5. A better world to come – this is where we have to begin. This is why we can’t live from the middle. In faith, we have to live from the end. From my point of view today, I have too much to lose. My life, after all, seems pretty good. Or at least that’s what I tell myself. And that’s why God in Christ steals that life from us, puts it to death, to give us something better. This is why the Son of Man snatches us out of our worldly relationships – to reconfigure us, resurrect us, for a new destination. Writing of the destination, the telos, and our new identity, Robert W. Jenson writes: “The point of identity, infinitely approachable and infinitely to be approached, the enlivening telos of the Kingdom’s own life, is perfect harmony between the conversation of the redeemed and the conversation that God is. In the conversation God is, meaning and melody are one.” What Jenson hits on the head here is the simple fact that our lives are out of tune, and willingly so. But Jesus, the thief in the night, the crucified-but-now-raised Messiah has redeemed us, fitting our lives into the unending song of God.
  6. We live in a world whose current way of being needs to come to an end. Not through our abuse of the world, but to save it from our abuse. To save us from ourselves. To save us from giving into the false belief that the point of life is to control life, to mark time for ourselves, to gain at the expense of others. These are the lies of sin that Jesus died to, the lies that he was raised to expose. To quote another favorite theologian, N.T. Wright, the point of Jesus’ return in the future is to show forth in the present that “Jesus is Lord and Caesar isn’t.” Yes, the powers that rule and rage and hold us captive appear awfully powerful. But they don’t get the last word, for every Caesar, every power, is nothing more than an empty shell. Jesus is Lord. Whatever happens in this world in the meantime, Jesus shall reign. This world needs to end. Not through disaster, but through hope. This world of violence, of swords and spears, needs to give way in faith to the life of hope. Only in hope, through faith in Christ, can we transform weapons of war into plow shares and pruning hooks. Only in hope, through faith in Christ, can we proclaim the Kingdom that is to come one day by living for that Kingdom’s sake in our broken world now.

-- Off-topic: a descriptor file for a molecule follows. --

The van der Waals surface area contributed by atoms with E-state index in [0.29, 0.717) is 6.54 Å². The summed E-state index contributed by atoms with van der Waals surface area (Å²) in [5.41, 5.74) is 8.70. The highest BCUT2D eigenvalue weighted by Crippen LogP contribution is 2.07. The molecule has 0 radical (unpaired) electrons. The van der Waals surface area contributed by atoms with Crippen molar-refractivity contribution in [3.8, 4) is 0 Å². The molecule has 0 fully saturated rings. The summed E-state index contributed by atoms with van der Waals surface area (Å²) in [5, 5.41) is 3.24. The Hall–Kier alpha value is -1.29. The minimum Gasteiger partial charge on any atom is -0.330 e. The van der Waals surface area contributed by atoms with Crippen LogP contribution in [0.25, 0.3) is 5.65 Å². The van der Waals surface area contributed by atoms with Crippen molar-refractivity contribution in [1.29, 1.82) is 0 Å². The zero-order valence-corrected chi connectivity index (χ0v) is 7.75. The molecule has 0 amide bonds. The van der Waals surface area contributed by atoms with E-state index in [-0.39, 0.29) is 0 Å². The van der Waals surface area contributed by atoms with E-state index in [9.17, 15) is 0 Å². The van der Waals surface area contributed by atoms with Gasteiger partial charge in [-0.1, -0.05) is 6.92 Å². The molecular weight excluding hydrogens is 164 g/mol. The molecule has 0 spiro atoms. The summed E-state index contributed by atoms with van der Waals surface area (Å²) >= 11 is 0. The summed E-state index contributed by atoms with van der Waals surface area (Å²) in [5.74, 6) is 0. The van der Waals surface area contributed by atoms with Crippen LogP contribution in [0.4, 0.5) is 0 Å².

7. It’s not easy to be faithful as the world fall apart around us. So what do we do? Well, having quoted two favorite theologians, I give you a third: Princess Anna of Arendelle. Her frozen fictitiousness notwithstanding, Anna gets it right. In despair as everything collapses around her, she wonders what to do next. Even as her world looked like it was coming to an end, her path was clear. It remained her call to do the next right thing. And the next right thing after that. Good wisdom from this Disney princess.
  8. We don’t know what the future holds, and the world around us is falling apart. So has it ever been. So it was in the days of Noah. So it is today. And no amount of tinsel or paper can cover that reality. But as in Noah’s days, it wasn’t the world’s end that defined the world. It was God’s saving activity that was determinative. God saved Noah, and seven others in his family. Eight in all. And through the waters of this eight-sided font, God has saved you and me, just as God saves Caroline today. We likely wouldn’t have let him enter our house as a proper guest. No matter; he snuck in through the side door of death to bring us into life. We have been saved for the next world, whenever it will come. Keep the faith. And we are freed to live in this world, by Christ and for his sake, whatever will come. Keep the faith. Do the next right thing. It is not given to us to know the mysteries of the future. There’s no calendar to mark the time. So it goes. Isaiah bids us follow the One who came after him. It’s the end of the world as we know it and even now, a new world dawns even now. Come, Lord Jesus. Amen.

And now may the peace that passes all human understanding keep your hearts and your minds in Christ Jesus, this day and forever. Amen.